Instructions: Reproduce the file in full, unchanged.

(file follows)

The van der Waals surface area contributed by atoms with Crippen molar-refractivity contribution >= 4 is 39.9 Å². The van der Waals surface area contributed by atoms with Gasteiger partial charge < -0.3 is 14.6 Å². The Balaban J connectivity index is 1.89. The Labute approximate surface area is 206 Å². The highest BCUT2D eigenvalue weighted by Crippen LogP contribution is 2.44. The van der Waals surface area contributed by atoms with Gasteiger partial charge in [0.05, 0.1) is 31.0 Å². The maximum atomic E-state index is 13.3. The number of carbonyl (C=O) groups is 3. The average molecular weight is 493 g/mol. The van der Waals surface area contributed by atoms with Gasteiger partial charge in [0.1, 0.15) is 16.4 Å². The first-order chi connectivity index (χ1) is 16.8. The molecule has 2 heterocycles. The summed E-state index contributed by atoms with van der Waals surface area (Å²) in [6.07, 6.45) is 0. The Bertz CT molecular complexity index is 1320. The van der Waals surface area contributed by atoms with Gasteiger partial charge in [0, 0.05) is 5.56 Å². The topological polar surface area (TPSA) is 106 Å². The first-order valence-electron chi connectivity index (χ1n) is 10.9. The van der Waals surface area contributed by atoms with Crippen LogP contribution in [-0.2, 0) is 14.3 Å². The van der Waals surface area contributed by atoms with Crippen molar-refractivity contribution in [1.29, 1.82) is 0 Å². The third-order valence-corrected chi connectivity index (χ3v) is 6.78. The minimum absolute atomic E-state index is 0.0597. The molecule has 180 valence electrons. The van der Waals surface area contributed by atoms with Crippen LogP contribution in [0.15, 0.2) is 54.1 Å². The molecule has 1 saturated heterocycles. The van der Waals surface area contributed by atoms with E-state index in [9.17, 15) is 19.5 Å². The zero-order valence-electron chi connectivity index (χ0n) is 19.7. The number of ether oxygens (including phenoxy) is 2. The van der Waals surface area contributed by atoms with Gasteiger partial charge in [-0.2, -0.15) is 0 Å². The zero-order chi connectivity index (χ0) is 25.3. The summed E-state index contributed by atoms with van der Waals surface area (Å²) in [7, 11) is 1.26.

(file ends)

The van der Waals surface area contributed by atoms with Crippen molar-refractivity contribution >= 4 is 39.9 Å². The van der Waals surface area contributed by atoms with Gasteiger partial charge < -0.3 is 14.6 Å². The Balaban J connectivity index is 1.89. The Labute approximate surface area is 206 Å². The highest BCUT2D eigenvalue weighted by Crippen LogP contribution is 2.44. The van der Waals surface area contributed by atoms with Gasteiger partial charge in [0.05, 0.1) is 31.0 Å². The maximum atomic E-state index is 13.3. The number of carbonyl (C=O) groups is 3. The average molecular weight is 493 g/mol. The van der Waals surface area contributed by atoms with Gasteiger partial charge in [0.1, 0.15) is 16.4 Å². The first-order chi connectivity index (χ1) is 16.8. The molecule has 2 heterocycles. The summed E-state index contributed by atoms with van der Waals surface area (Å²) in [6.07, 6.45) is 0. The Bertz CT molecular complexity index is 1320. The van der Waals surface area contributed by atoms with Gasteiger partial charge in [0, 0.05) is 5.56 Å². The topological polar surface area (TPSA) is 106 Å². The first-order valence-electron chi connectivity index (χ1n) is 10.9. The van der Waals surface area contributed by atoms with Crippen LogP contribution in [-0.2, 0) is 14.3 Å². The van der Waals surface area contributed by atoms with Crippen molar-refractivity contribution in [1.29, 1.82) is 0 Å². The third-order valence-corrected chi connectivity index (χ3v) is 6.78. The minimum absolute atomic E-state index is 0.0597. The molecule has 180 valence electrons. The van der Waals surface area contributed by atoms with Crippen LogP contribution in [0.15, 0.2) is 54.1 Å². The molecule has 1 saturated heterocycles. The van der Waals surface area contributed by atoms with E-state index in [9.17, 15) is 19.5 Å². The zero-order valence-electron chi connectivity index (χ0n) is 19.7. The number of ether oxygens (including phenoxy) is 2. The van der Waals surface area contributed by atoms with Gasteiger partial charge in [-0.2, -0.15) is 0 Å². The zero-order chi connectivity index (χ0) is 25.3. The summed E-state index contributed by atoms with van der Waals surface area (Å²) in [7, 11) is 1.26.